Once you get your hybrid driving gig together, remember to use Gridwise to log and compare your earnings. Knowing which gig is making you the most money and when can help you plan out a schedule that will maximize your earnings and keep your money-making potential safe, steady, and secure.
With the new Gridwise auto-tracking feature, you can link all your apps to our earnings tracker. Then, all you have to do is sit back, drive, and let Gridwise crunch the numbers for you.
2. Take extra precautions to protect yourself.
You’ll want to keep driving, if you can, and you’ll also want to stay as safe as possible from catching the dreaded COVID-19. Along with keeping your vehicle sanitized, consider putting in a barrier. This company, Driver Bubble™, has viable and economical options from which you can choose. A barrier, or “sneeze guard,” is an extra layer of protection between you and your passengers. You’ll be safe from any germs they might be carrying, and … you’ll get more tips. Passengers love it when drivers are extra-careful and considerate of their health.
3. Look to alternative ways of earning.
Driving is our favorite way of making money, and it’s probably yours too. Yet, there are other ways you can earn, even if you find yourself stuck at home. Check this blog post for some ideas, or consider training for an entirely different field. Kenzie Academy offers an excellent array of classes in tech specialties like systems engineering and UX design.
One really good thing is, we’ve already been through the COVID crisis once, so we have a good idea what to expect. We’ve got equipment, knowledge, and skills that will help protect us from getting infected. And we’ve also learned how to use our creativity and capabilities to keep earning money, even in times of crisis.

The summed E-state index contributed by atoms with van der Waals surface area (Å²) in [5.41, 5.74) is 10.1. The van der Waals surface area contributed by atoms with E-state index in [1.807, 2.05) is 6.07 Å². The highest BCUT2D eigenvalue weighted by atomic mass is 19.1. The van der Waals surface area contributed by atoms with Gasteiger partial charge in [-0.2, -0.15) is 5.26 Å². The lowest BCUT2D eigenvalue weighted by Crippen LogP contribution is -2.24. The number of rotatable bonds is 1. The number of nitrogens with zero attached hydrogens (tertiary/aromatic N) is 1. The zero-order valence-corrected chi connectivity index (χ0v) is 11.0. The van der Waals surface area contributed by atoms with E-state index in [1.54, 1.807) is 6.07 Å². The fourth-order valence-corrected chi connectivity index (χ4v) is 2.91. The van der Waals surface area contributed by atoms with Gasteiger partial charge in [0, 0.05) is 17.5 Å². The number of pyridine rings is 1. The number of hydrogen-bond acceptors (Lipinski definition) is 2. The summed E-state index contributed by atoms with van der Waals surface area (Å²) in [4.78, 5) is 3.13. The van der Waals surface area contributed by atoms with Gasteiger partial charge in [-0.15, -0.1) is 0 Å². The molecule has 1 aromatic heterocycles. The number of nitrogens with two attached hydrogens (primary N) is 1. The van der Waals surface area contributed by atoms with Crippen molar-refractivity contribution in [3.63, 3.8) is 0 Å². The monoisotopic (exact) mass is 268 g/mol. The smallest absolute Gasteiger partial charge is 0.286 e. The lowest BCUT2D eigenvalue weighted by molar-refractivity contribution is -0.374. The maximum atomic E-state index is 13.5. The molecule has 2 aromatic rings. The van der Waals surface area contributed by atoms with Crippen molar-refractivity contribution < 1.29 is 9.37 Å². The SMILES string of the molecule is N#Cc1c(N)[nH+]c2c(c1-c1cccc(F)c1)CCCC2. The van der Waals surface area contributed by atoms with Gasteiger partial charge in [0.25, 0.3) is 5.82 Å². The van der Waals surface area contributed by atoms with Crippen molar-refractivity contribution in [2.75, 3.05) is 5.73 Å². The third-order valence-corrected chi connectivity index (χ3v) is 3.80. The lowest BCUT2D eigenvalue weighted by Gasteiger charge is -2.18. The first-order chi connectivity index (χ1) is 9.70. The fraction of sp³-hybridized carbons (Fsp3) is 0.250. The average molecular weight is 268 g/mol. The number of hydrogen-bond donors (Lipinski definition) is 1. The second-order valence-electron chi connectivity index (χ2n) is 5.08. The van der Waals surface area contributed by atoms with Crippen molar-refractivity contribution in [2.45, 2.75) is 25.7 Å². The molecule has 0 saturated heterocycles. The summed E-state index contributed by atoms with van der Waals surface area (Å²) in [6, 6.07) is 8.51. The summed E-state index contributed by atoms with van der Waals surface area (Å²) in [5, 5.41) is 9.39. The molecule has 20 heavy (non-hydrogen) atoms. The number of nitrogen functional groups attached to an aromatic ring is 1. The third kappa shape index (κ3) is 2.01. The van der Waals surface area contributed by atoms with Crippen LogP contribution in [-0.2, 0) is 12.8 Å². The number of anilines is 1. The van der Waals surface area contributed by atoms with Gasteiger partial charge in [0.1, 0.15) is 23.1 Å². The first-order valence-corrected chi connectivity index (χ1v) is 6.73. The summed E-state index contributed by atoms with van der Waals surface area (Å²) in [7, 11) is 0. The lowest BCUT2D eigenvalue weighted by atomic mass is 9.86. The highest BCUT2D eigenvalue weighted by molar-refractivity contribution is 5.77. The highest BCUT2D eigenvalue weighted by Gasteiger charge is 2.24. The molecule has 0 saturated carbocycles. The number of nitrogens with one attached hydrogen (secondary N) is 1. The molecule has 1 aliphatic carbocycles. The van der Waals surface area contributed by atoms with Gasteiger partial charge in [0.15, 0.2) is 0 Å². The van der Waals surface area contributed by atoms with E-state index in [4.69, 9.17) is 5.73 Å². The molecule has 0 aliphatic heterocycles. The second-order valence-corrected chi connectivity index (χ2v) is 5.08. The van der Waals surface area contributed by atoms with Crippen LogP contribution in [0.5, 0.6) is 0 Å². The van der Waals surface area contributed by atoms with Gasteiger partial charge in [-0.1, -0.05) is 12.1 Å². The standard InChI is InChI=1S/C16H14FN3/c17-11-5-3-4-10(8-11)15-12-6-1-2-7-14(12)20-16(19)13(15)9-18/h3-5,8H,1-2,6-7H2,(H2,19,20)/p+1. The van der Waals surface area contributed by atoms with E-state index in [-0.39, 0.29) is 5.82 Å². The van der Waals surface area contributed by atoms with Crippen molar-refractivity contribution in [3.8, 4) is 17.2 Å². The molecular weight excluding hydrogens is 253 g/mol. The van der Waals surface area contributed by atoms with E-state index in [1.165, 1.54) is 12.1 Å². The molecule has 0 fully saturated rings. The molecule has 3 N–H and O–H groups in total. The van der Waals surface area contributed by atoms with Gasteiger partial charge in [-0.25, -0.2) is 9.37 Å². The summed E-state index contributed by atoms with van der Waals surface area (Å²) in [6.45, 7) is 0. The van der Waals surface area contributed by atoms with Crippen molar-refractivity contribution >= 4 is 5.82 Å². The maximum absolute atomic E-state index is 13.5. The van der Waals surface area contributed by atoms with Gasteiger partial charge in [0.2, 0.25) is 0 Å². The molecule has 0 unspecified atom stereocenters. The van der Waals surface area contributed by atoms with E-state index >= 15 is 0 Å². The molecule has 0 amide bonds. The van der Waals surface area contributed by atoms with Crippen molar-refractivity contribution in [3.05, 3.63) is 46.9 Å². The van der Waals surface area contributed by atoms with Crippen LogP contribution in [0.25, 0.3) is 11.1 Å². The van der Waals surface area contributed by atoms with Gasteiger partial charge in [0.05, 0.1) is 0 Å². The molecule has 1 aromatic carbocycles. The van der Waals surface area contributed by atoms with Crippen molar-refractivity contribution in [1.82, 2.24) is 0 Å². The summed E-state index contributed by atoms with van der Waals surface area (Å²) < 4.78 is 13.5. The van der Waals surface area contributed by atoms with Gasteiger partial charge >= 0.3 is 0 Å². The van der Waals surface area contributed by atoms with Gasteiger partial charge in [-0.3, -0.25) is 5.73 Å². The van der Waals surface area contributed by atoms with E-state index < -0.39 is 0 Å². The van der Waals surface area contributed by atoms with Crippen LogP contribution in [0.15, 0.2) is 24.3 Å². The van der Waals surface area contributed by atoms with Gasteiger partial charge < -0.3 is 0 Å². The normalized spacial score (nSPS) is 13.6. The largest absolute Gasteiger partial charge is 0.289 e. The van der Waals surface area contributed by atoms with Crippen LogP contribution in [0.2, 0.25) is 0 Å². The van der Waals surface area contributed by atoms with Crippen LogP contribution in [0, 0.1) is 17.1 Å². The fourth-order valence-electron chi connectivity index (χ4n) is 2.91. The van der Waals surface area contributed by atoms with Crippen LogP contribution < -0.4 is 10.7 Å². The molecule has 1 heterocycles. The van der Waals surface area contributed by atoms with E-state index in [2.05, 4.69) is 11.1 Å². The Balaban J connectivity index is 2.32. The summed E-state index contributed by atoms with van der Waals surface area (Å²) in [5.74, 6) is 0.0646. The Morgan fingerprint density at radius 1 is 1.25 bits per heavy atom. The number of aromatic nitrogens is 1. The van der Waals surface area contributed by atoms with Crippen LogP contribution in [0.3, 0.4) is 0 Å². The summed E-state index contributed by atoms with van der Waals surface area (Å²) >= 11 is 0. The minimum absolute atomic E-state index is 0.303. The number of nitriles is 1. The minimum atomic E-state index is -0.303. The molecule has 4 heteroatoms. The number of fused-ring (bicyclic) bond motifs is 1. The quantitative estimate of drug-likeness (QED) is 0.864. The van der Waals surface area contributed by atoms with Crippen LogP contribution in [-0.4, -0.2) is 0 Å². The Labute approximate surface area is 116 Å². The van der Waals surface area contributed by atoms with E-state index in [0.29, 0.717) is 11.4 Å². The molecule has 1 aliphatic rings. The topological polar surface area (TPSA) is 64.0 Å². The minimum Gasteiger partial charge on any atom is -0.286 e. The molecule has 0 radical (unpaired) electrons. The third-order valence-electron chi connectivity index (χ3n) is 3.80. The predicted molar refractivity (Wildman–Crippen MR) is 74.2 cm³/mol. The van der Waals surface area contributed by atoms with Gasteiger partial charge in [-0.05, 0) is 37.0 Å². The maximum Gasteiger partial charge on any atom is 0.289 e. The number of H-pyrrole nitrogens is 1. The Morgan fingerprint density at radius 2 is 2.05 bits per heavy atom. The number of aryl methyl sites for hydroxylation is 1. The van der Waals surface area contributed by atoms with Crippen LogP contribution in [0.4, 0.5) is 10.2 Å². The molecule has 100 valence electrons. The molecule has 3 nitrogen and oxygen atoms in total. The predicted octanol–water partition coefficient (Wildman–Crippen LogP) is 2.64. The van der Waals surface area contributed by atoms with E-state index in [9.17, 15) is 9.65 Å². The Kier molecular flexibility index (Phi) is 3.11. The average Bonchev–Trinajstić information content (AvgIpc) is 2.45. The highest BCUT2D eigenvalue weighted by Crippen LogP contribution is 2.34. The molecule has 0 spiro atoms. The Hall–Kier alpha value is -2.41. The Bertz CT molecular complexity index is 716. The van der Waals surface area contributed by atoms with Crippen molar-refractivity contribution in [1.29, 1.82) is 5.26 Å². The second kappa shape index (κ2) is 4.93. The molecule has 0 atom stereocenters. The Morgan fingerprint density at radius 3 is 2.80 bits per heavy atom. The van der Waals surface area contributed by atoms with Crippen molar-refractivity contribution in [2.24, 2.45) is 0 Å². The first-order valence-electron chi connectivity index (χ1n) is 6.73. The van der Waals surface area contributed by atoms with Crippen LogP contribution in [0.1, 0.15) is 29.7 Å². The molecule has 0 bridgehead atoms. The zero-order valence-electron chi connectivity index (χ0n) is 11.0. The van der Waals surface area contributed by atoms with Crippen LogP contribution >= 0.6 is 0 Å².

4. Get Gridwise Protection
No one wants to get sick or have to be hospitalized—but in a pandemic, nothing is guaranteed. That’s what inspired us to develop a plan we call Gridwise Protection.
When a crisis happens, you shouldn’t have to worry about where you’ll get enough money to keep yourself supplied with the basics. We wanted to do something to help, so we met with our insurance partner, Kover, and developed the Gridwise Protection program.
Gridwise Protection is extra insurance that would replace 80 percent of your lost income when you can’t work due to sickness, hospitalization, lost time due to accidents, or even an unfair deactivation. The cost for this protection is only about $7 per month … which isn’t much for your peace of mind.
With another round of COVID shutdowns coming at us this fall and winter, doesn’t Gridwise Protection sound like a smart idea? We know it’ll make you feel safer, and by signing up now, you’ll get your first month absolutely FREE.
This protection package from Gridwise could take a huge load of worry off your mind—but that’s not all Gridwise can do.
Gridwise is here for ya!
No matter what else 2020 might throw at drivers, you can count on being taken care of as long as you ride with Gridwise. Our new automatic tracking feature is in beta testing now. Once we know it’s ready to go, we’ll roll it out so everyone can link their delivery and driving apps to seamlessly record earnings and mileage figures.
We’ve already developed slick reports that show all your gigs and how well you’re doing with each of them. Check out these charts.
Along with these amazing features, Gridwise gives you airport and event information, traffic, weather, and…our Perks tab! Get easy access to the Gridwise blog, and breaking news from our YouTube channel. While you’re there, check out the special offers, deals, and discounts for drivers. And … join us on Facebook to get in on our awesome gas card giveaways.
Say what? You don’t have our app yet?? What are you waiting for? Download it now!